Primary sources are original documents such as letters, diaries, legislative bills, laboratory studies, field research reports, and eyewitness accounts published during the era you are researching. There is no simple, foolproof way to find primary sources for historical research; rather, locating such sources tends to be an intuitive and creative process involving guesswork and blind alleys. To get started, try searching the library catalog with the search term sources or documents added to your keyword, or use the names of prominent figures as authors. Additionally, check with a reference librarian to find out if your library subscribes to any primary source databases. Primary documents may also be available in your library or on the Web through the following sources.
Ann Arbor: University Microfilms International, 1946–79. 2,770 microfilm reels. A large collection of articles from journals published from colonial times through the nineteenth century. This database identifies journals focused on specific topics and offers full-text articles. Available on microfilm or in electronic format.
Wilmington: Accessible Archives, 1995–. Offers selected full-text articles in plain-text format from more than 2,500 issues of newspapers representing both southern and northern perspectives for the years 1860–1865. The database includes eyewitness accounts, hundreds of maps, official reports of battles, and advertisements from the period.
Norfolk: HarpWeek, 1990–. An electronic edition of the contents of Harper’s Weekly, a popular illustrated publication, for the years 1857–1916. Images of the pages have been digitally scanned to retain the original appearance and include both illustrations and full text. Some libraries may have only segments of this database covering the Civil War and/or Reconstruction.
Ann Arbor: ProQuest, 1999–. Offers the searchable full text of the New York Times, the Wall Street Journal, and other newspapers from their first issue on. Users can view both the article in its original format and the entire page on which the article appeared.
New York: New York Times, 1851–. A valuable print source for finding newspaper coverage on a particular historical topic. Topics are grouped under broad subjects with individual stories listed chronologically. Each index citation provides the date, section, page, and column of a story. Even without reading the stories themselves, users can get a detailed sequence of events from the index. Though the keyword search capability of Historical Newspapers Online offers some advantages, this print index provides a unique chronological record of events.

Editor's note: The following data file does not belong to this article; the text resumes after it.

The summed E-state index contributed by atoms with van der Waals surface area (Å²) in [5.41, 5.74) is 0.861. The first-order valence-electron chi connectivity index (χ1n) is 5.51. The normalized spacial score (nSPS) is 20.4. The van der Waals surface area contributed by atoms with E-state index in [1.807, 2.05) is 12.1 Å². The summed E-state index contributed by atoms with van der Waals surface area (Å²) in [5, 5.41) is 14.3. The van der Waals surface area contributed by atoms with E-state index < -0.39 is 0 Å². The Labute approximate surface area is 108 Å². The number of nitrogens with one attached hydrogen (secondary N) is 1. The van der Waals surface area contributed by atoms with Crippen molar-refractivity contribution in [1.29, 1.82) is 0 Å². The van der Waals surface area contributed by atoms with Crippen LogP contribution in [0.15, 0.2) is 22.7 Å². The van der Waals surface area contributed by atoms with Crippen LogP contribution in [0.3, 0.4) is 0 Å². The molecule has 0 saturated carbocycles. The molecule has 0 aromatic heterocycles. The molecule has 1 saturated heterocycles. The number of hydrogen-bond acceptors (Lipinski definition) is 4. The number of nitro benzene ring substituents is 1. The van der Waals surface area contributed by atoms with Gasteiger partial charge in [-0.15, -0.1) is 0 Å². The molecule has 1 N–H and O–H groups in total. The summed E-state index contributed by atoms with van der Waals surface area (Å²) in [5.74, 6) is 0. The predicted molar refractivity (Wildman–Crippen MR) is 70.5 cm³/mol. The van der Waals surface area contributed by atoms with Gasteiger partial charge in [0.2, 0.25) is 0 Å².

London: Times Publishing, 1966–. An excellent source for news on British life and world affairs from 1790 on. Offers citations for articles from the London Times. Sections of this index are published as Palmer’s Index to the Times.
6 vols. Boston: Houghton Mifflin, 1892. With supplement covering 1882–1906. Provides citations to American and English periodicals, books, newspapers, and government documents of the nineteenth century. An electronic edition is also available, with 3.8 million citations and enhanced indexing.
New York: Wilson, 1900–. Indexes popular magazines by subject. This index is a good source for popular reactions to events, literary topics, and popular culture of the twentieth century. Available in print or electronic format. A companion index covers 1890–1900.
http://memory.loc.gov. A rich source of electronic reproductions of texts, images, sound, and film from the collections of the Library of Congress and collaborating libraries and museums. Materials include motion pictures from as early as 1897, sound recordings from World War I, and more than 300 pamphlets written by African Americans between Reconstruction and World War I. Browse collections by topic, period, document type, and region.
http://avalon.law.yale.edu. A well-edited, high-quality collection of full-text primary source documents particularly rich in legal and diplomatic history and human rights. Organized by period and topic and searchable by keyword, documents include internal links to materials referenced in the text.